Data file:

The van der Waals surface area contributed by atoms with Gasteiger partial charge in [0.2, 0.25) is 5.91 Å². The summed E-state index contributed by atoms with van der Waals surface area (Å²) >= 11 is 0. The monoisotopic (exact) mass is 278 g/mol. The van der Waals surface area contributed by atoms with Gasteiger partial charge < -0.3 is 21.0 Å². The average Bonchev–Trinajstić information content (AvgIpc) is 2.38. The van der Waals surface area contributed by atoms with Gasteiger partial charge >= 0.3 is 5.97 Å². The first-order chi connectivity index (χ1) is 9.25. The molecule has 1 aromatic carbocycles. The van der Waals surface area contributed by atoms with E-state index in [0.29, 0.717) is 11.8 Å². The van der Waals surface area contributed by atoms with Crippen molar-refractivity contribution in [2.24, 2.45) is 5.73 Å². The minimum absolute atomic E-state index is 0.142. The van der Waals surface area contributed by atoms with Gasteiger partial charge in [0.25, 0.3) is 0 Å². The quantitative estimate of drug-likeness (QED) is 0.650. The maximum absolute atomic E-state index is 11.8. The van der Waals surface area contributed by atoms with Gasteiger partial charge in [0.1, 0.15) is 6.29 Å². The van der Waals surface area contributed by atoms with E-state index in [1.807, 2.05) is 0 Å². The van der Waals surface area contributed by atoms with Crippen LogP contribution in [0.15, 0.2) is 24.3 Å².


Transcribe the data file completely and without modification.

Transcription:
The van der Waals surface area contributed by atoms with Gasteiger partial charge in [0.2, 0.25) is 5.91 Å². The summed E-state index contributed by atoms with van der Waals surface area (Å²) >= 11 is 0. The monoisotopic (exact) mass is 278 g/mol. The van der Waals surface area contributed by atoms with Gasteiger partial charge < -0.3 is 21.0 Å². The average Bonchev–Trinajstić information content (AvgIpc) is 2.38. The van der Waals surface area contributed by atoms with Gasteiger partial charge >= 0.3 is 5.97 Å². The first-order chi connectivity index (χ1) is 9.25. The molecule has 1 aromatic carbocycles. The van der Waals surface area contributed by atoms with E-state index in [0.29, 0.717) is 11.8 Å². The van der Waals surface area contributed by atoms with Crippen molar-refractivity contribution in [2.24, 2.45) is 5.73 Å². The minimum absolute atomic E-state index is 0.142. The van der Waals surface area contributed by atoms with Gasteiger partial charge in [0.25, 0.3) is 0 Å². The quantitative estimate of drug-likeness (QED) is 0.650. The maximum absolute atomic E-state index is 11.8. The van der Waals surface area contributed by atoms with Gasteiger partial charge in [0.1, 0.15) is 6.29 Å². The van der Waals surface area contributed by atoms with E-state index in [1.807, 2.05) is 0 Å². The van der Waals surface area contributed by atoms with Crippen LogP contribution in [0.15, 0.2) is 24.3 Å².